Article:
An instantly laughable status is when someone posts ” well I am not a drama queen but….” before dramatically ranting about their life, making them look utterly pathetic as a result. It’s actually hilarious but saddening at the same time to watch some of these people promote their so called “real lives” on Facebook. I’ve joked with my friends that maybe Facebook should be changed to “Fakebook.”
From fake wanna-be self-proclaimed models to white boy gangstas popping bottles in the VIP to our favorite, annoying Fakebook sports announcers that give you the exact the play by play that anyone watching the game can see for themselves at the same time; it can all be very irritating to watch.
Trends are born, and then die, such as Willy Wonka MEMEs and whenever the new hottest song gets posted to the point where it gets played out in one week. Every girl seems to have this need to post the same quotes from Marilyn Monroe, who by the way ladies, is not a woman you should want to model yourself after. Fakebook exposes how herd-like humanity really is, and sadly shows the lack of genuine, original souls in our society.
Even worse, Fakebook has become a weapon of ex-lovers and friends who become double agents. People adding the ex of their current lover; girls commenting how beautiful another is while they secretly hate on them; insecure guys searching for any comment left on their girl’s profile to accuse their lover of cheating, when they secretly are – the list goes on.
It has become a “weapon of FACT-destruction.” A warzone of manipulation and egotistic tactics used to wage a psychological war on their opponents through deception and impersonation. Every day you see a guy or girl pose with someone to make their ex jealous, or a newly separated couple changing their statuses; torturing each other in order to strike back at the person who broke their heart. We are all guilty of doing something similar at some point in our lives, but some of you still haven’t stopped.
It is a shame that a society that preaches diversity actually has manifested in a social media that demonstrates how so many people are willingly ready to be molded by the same cookie-cutter. And at the same time, Fakebook is full of those vain, egocentric, lost souls who want everyone to share their misery.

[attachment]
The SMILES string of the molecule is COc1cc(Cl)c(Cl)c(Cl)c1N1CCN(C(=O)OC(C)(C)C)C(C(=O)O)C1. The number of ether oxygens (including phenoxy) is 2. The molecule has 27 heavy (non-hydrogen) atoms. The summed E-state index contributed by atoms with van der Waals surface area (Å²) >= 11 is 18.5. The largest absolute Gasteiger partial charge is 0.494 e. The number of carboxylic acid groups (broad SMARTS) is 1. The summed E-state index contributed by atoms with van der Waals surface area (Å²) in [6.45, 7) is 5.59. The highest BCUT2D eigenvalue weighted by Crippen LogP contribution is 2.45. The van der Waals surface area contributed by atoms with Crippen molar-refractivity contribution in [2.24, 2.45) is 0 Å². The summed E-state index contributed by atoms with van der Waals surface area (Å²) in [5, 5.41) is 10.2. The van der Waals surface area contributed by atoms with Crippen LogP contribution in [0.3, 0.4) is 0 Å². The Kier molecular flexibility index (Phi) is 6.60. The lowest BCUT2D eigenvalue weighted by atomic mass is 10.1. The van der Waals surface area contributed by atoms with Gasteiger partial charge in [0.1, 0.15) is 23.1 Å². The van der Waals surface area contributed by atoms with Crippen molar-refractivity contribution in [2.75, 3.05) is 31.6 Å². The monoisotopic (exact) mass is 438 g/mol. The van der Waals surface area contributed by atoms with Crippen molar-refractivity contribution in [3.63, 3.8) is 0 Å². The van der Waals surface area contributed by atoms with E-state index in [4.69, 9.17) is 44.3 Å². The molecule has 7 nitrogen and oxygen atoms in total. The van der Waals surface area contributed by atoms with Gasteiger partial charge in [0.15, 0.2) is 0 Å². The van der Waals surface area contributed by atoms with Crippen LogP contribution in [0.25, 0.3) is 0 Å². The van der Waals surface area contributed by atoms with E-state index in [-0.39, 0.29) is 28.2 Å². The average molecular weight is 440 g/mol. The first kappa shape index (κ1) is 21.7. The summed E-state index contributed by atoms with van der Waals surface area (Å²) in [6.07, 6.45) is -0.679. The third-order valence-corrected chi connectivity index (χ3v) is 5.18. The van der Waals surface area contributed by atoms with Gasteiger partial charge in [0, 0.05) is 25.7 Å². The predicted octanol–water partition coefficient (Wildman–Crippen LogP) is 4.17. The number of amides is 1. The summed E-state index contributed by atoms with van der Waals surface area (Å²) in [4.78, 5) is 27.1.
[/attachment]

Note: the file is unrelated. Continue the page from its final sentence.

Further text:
They claim to be original and confident but when no one buys into their false advertising, eventually they lose it and their true colors finally spill out into their profile statuses and pictures, which scream, ” I’M FAKE” all over it. But I can’t really complain, because I think we all like to get a few good laughs during the day when we see these fools in action.
And what’s even funnier is when I post statuses exposing such childish, vain behavior, some of those who actually like them, turn out to be very people I’m talking about in this article.
Do people really think they can take a picture to hide their figure and expect someone to meet them in person, seeing they don’t match the picture and say, ” well shit, I drove this far, might as well do what I came to do”, instead of flooring the gas? Do people really think they can be taken seriously after every post contradicts the last post they claimed about themselves or how great their life is?
Do people really think we are so dumb that we can’t see the obvious display of selfishness, insecurity, and immaturity on their profiles? Unfortunately, most people think the answer is yes to these questions, otherwise they wouldn’t be acting the way they do.
My message to these Fakebookers is this: WE CAN SEE YOU AND WE ARE NOT FOOLED! You’re busted! Users are typically too timid to tell these people this fact, but I’m not. That is why I took it upon myself to write this article, because I believe it’s time for more Facebook users to start calling these insecure drama queens, and posers out. They flood our news feeds with their dramatic useless rants, and bring nothing good to our Facebook community.
This article simply expresses my personal opinion and shares what I have observed over the years. If it has offended you, then obviously at some level you must be guilty of something that I have exposed. But like I said, we all have done things like this in our past, so I suggest you put your emotions aside and take my advice: stop acting fake because you’re making yourself look bad.
If you’d like to add me on Facebook, feel free to do so. Just search for Angelo John Gage and you will find me. But if you are a what I call a “Fakebooker”, please have the courtesy to stay away.
Angelo Gage | Elite.